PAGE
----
1. Tell us a bit about yourself!
My name is Diego San Miguel and I’ve been doing product management for the last 7-years, working with Techstars backed startups and more recently, creating economic opportunities at the world’s work marketplace, Upwork.
2. In one word or one sentence, how would you describe your product management style?
Moonshot. I always aim to have the biggest impact.
3. How did you get into product management?
I started my career in business managing a helicopter operations company. It was a great job, and I got to train as a pilot, but it didn’t give me the opportunity to build which is something I’m incredibly passionate about. It made sense to move in a direction that allowed me to do that.
4. What are one or two things you typically do during the first hour of your day that lead to a productive day?
Most days I do a little bit of puttering before getting in the zone and checking current progress versus my OKR tracker. Then, I’ll typically check in with my teams to see how I can help move the needle.
5. How would you explain Product Management to a 5-year-old?
I have a 4-year old and he’s way more interested in Ninjago than in what I’m doing, but I’d probably tell them Product Management is about building things (i.e. LEGO) that people can use or kids can play with. It’s about taking an idea, and turning it into something you can touch.
6. What’s one of your biggest challenges in product management today?
7. What are some of the qualities of great product managers?
You need to be resourceful, and you need to be creative. You won’t survive for long without either and they kind of go hand-in-hand.
8. What has made you successful in your role?
I don’t stop learning, and I don’t back down from a challenge/opportunity.
9. How do you decide what (or what to not) to build? To buy?
Going back to the moonshot analogy, I aim for where we can have the most impact and frequently run A/B tests to confirm a hypothesis early on so that engineering resources get put on what works.
10. How can PMs stay ahead of user requirements or make sure they’re aware of them early?
Partner with user research. If you’re on a small team, talk to customers. Talk to your competitors’ customers. Make sure you understand your customers.
11. How would you prioritize your resources when you have two important things to do but can’t do them both?
Always bet on impact.
12. One of your highest paying customers demands a feature from you that isn’t on your roadmap…what do you do?
I’d understand the value and weigh it against what else we’re working on. Who else would this feature provide value to?
13. What qualities make a good product? Any tips and tricks for our readers for building a better product?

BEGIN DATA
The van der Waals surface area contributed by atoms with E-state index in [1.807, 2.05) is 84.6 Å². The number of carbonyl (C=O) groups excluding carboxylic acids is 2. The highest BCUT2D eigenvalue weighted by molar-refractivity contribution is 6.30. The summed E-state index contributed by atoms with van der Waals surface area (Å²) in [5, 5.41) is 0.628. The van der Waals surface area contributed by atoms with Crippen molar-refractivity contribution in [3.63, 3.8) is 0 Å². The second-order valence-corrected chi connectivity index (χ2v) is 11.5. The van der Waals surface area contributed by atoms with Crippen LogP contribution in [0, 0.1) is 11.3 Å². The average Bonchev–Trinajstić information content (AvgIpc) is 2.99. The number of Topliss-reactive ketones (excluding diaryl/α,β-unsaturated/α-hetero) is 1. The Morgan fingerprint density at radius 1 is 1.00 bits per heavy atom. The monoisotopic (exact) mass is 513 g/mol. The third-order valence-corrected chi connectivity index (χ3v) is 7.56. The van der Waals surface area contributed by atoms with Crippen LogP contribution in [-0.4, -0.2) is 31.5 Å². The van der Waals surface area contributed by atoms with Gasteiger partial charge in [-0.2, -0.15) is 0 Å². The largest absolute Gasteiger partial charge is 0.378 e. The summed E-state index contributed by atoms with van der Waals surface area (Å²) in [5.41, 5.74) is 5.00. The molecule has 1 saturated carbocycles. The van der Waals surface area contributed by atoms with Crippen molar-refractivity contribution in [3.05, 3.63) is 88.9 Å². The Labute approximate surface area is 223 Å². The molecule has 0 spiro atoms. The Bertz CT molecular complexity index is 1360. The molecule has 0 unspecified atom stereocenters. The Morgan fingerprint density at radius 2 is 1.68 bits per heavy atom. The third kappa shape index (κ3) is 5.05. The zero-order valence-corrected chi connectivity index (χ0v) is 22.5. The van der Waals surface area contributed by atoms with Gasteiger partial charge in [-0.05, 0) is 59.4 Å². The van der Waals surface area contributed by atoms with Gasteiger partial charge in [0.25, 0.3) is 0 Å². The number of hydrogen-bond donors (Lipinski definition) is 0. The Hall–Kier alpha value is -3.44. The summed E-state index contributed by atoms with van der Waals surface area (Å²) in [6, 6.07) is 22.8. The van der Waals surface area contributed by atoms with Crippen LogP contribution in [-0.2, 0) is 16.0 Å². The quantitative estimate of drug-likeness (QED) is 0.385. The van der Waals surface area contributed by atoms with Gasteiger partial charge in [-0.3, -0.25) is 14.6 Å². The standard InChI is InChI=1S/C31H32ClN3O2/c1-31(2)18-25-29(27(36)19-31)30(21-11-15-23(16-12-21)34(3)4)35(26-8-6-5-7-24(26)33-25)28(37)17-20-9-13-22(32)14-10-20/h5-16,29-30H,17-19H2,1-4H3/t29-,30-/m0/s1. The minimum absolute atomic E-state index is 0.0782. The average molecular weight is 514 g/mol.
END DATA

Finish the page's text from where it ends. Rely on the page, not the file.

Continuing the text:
Understand the problem. Don’t ship a product, ship a solution and iterate on that solution until it is the best possible solution on the market.
14. How do you know if a product is well-designed?
Use test data to understand how users are interacting with your product. Collect qualitative data to understand what is working and what is not.
15. How do you make sure/ know you have a solid roadmap?
Collaborate. Ensure your roadmap aligns with your team, your colleagues, and overall business direction. Focus on the value you bring to the table.
16. What aspects of product management do you find the most exciting? The least?
That build up and anticipation to launching a product is a wonderful feeling. Seeing positive reactions that reaffirm what your building is even greater, but I’d be lying if I said there wasn’t a lot of pre-launch paperwork!
17.Tell me about how you interact with customers/users?
I’m on LinkedIn every day, and I try to get on the phone (or Zoom) with customers every week. It keeps me grounded.
18. Talk about how you overcame product failures/challenges or poor feedback.
It’s always an opportunity to learn. When I first started in product management, I launched a product that had zero impact. A couple months ago, I launched that same idea with a new spin, and we’ve seen great results.
19. What is one best practice you’ve adopted/applied in the last few months that had a positive impact on your role?How has it helped you?
I’m always learning and adopting new techniques, but the most important thing you’ll learn overtime is how to gauge impact and where it is important to place resources. You’ll never stop improving in that.
20. What are some common mistakes you see product teams making?
I see product teams make assumptions all the time. They don’t talk to customers, they just file them away as a persona somewhere. They’re not customer-focused.
21. Any closing thoughts/things you’d like to add?
Keep going. Keep learning. You’re going to have failures, you’re going to have weekend crunch time, but you’re going to have fun and the work is extremely rewarding.